March 2017

A patient is to receive a cadaveric renal transplant.
a) Detail the aspects of your pre-operative assessment specific to chronic kidney disease (CKD).
(11 marks)
b) How can the function of the transplanted kidney be optimised intraoperatively? (3 marks)
c) How may this patient’s postoperative pain be optimally managed? (3 marks)
d) Explain why some common post-operative analgesic drugs should be avoided or used with caution.
(3 marks)
Pass rate 42.1%
Renal transplantation is the most frequently undertaken form of transplant surgery but it seemed that many candidates had not had any practical experience of it. This was particularly noticeable in the answers to part b, improving the function of the transplanted kidney intraoperatively, and part c, management of postoperative pain. However, even candidates who have never seen a renal transplant operation should know the principles of analgesic use in renal failure.
September 2014

A patient is to receive a cadaveric renal transplant.
  • a)  Detail the aspects of your pre-operative assessment specific to chronic kidney disease (CKD).
    (11 marks)
  • b)  How can the function of the transplanted kidney be optimised intraoperatively? (3 marks)
  • c)  How may this patient’s postoperative pain be optimally managed? (3 marks)
  • d)  Explain why some common post-operative analgesic drugs should be avoided. (3 marks)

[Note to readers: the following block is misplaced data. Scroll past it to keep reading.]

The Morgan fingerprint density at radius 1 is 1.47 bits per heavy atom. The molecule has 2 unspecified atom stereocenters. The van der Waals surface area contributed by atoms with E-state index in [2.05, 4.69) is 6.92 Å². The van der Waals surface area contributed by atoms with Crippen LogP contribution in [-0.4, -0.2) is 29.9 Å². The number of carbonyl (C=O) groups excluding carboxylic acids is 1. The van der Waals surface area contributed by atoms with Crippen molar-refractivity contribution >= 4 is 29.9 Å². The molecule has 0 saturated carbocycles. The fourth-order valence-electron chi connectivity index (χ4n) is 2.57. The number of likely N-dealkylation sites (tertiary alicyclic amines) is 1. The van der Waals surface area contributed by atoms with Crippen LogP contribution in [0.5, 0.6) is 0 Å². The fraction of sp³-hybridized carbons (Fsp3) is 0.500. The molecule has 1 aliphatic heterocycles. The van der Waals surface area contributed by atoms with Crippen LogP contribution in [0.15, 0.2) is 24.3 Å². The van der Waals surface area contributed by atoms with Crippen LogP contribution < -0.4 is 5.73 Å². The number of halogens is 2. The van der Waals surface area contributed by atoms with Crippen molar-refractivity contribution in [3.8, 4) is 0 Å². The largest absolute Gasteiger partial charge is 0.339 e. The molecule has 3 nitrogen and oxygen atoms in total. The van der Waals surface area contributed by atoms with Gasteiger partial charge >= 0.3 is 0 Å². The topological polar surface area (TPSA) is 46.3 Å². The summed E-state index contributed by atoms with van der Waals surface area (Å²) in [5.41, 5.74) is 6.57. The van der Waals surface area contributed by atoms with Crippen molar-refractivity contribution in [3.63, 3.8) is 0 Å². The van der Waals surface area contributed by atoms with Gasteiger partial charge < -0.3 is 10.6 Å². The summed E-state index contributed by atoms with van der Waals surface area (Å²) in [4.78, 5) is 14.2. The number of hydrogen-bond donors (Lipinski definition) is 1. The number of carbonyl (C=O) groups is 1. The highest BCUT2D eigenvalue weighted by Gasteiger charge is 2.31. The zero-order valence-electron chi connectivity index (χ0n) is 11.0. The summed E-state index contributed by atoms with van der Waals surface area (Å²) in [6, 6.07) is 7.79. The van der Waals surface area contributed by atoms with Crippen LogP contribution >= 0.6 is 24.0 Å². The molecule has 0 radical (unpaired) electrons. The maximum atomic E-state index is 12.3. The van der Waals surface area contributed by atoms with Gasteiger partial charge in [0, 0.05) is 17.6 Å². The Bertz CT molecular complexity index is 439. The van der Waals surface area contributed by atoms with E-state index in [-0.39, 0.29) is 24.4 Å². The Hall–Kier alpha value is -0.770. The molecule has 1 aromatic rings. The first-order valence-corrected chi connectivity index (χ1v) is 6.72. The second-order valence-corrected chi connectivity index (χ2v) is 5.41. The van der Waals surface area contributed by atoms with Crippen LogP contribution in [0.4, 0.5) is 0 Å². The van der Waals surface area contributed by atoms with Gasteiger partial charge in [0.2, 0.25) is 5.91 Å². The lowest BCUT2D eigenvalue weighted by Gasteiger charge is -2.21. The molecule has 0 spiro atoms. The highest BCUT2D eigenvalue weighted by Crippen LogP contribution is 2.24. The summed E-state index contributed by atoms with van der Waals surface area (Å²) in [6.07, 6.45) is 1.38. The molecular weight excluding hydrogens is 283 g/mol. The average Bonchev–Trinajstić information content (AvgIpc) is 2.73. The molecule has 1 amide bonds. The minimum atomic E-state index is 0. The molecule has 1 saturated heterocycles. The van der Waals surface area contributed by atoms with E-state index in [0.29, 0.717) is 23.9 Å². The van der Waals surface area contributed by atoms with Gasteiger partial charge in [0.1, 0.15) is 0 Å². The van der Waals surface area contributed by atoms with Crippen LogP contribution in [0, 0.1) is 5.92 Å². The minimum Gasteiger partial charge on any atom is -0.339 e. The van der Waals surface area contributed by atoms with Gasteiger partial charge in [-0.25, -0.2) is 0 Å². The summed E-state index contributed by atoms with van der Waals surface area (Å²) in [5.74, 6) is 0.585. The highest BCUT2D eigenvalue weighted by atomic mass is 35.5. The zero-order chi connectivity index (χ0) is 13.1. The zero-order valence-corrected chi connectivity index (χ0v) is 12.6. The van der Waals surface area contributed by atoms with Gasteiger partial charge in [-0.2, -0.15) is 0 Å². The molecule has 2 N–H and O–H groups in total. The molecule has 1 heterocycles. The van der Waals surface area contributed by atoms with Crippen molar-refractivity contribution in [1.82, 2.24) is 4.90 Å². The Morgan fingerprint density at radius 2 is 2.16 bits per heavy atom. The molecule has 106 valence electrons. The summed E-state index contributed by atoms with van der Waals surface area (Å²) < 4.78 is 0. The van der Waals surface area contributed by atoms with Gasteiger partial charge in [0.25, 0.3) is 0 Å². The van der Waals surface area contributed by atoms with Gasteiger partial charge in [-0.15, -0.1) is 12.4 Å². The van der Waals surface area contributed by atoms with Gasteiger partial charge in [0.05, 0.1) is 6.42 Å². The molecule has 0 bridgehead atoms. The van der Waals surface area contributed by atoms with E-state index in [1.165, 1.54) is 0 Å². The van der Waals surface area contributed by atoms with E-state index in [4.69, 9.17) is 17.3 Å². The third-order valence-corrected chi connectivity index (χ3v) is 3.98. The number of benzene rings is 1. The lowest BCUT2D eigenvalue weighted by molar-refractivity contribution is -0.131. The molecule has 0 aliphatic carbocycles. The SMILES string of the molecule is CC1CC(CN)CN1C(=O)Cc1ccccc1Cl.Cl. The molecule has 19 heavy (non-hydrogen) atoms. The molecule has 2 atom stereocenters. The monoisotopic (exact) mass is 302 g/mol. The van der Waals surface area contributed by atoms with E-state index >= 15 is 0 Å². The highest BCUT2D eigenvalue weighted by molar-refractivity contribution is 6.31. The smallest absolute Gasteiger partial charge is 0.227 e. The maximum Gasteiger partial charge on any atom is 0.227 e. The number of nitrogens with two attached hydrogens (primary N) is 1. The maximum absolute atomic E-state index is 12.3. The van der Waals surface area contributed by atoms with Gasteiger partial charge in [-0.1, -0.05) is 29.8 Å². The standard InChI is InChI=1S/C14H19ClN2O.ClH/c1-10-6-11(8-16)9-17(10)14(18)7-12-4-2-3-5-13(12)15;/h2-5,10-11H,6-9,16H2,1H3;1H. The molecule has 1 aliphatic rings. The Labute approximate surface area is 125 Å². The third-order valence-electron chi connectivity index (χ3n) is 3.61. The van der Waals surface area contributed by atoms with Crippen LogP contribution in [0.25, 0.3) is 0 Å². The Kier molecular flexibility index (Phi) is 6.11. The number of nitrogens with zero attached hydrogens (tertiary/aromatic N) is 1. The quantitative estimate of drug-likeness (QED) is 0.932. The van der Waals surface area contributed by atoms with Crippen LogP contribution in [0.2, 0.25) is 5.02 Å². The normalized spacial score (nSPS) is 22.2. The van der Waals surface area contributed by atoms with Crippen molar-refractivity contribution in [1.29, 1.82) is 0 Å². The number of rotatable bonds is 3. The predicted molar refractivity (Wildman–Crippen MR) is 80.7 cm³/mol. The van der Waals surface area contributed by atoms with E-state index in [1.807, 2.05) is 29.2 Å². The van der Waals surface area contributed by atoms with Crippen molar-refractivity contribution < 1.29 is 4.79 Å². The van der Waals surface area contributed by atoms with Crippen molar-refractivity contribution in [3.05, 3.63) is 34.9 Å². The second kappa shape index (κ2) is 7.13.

Pass Rate 59.1%
Overall this question was answered well and was a very strong discriminator between candidates. Weaker candidates tended to ignore the anaesthetic implications of; 1) diseases which lead to chronic renal failure, 2) the importance of preserving dialysis catheters / fistulae sites, 3) the implications of a prior failed renal transplantation and any associated immunosuppressive therapy, and most surprisingly 4) the need for pre- operative investigations. Inexperience is the most likely cause of these omissions.
March 2013

A 56-year-old man is listed for elective surgery. He received an orthotopic heart transplant 12 years before.

a) What key alterations in cardiac physiology and function must be considered when planning general anaesthesia? (50%)

b) What are the implications of the patient’s immunosuppressant therapy for perioperative care? (30%)

c) What long-term health issues may occur in this type of patient? (20%)
27% pass rate.

It is not uncommon to have a patient presenting for surgery that has received a transplanted organ and is on immunosuppressive therapy. A similar question was asked in October 2001. This question proved to be the most difficult question on the paper. A majority of the candidates demonstrated poor understanding of the physiology of a transplanted heart and the side effects of immunosuppressive therapy of relevance to the anaesthetist.
Increased infection risk – may need antibiotic prophylaxis/ strict asepis Common agents cause a degree of chronic kidney disease
Avoid NSAIDs – enhanced side effects
Important to maintain stable plasma levels – ensure drugs taken / given IV steroid cover may be required
Cyclosporine enhances and azothioprine reduces aminosteroid NMB action